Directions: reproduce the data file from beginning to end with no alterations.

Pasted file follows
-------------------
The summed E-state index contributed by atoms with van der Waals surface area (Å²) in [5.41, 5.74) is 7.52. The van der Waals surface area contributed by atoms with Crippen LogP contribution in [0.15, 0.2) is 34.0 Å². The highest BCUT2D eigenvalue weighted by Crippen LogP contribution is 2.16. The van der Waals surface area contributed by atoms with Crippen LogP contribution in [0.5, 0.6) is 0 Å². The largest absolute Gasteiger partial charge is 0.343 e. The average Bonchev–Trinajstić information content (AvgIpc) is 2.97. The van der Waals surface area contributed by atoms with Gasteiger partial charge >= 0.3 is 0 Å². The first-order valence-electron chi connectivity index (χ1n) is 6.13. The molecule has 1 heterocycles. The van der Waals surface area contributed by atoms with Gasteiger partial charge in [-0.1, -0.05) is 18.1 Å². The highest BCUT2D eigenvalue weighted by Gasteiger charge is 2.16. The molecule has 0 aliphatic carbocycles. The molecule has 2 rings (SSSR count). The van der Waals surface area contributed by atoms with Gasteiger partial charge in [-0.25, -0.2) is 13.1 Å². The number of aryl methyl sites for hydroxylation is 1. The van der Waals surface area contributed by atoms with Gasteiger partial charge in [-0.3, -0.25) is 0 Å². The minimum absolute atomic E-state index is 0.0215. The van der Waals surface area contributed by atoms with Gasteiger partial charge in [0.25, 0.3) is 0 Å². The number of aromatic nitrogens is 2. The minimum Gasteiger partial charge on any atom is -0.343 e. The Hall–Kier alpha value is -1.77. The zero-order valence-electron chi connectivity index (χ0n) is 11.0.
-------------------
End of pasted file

The summed E-state index contributed by atoms with van der Waals surface area (Å²) in [5.41, 5.74) is 7.52. The van der Waals surface area contributed by atoms with Crippen LogP contribution in [0.15, 0.2) is 34.0 Å². The highest BCUT2D eigenvalue weighted by Crippen LogP contribution is 2.16. The van der Waals surface area contributed by atoms with Crippen LogP contribution in [0.5, 0.6) is 0 Å². The largest absolute Gasteiger partial charge is 0.343 e. The average Bonchev–Trinajstić information content (AvgIpc) is 2.97. The van der Waals surface area contributed by atoms with Gasteiger partial charge >= 0.3 is 0 Å². The first-order valence-electron chi connectivity index (χ1n) is 6.13. The molecule has 1 heterocycles. The van der Waals surface area contributed by atoms with Gasteiger partial charge in [-0.1, -0.05) is 18.1 Å². The highest BCUT2D eigenvalue weighted by Gasteiger charge is 2.16. The molecule has 0 aliphatic carbocycles. The molecule has 2 rings (SSSR count). The van der Waals surface area contributed by atoms with Gasteiger partial charge in [-0.25, -0.2) is 13.1 Å². The number of aryl methyl sites for hydroxylation is 1. The van der Waals surface area contributed by atoms with Gasteiger partial charge in [-0.3, -0.25) is 0 Å². The minimum absolute atomic E-state index is 0.0215. The van der Waals surface area contributed by atoms with Gasteiger partial charge in [0.25, 0.3) is 0 Å². The number of aromatic nitrogens is 2. The minimum Gasteiger partial charge on any atom is -0.343 e. The Hall–Kier alpha value is -1.77. The zero-order valence-electron chi connectivity index (χ0n) is 11.0.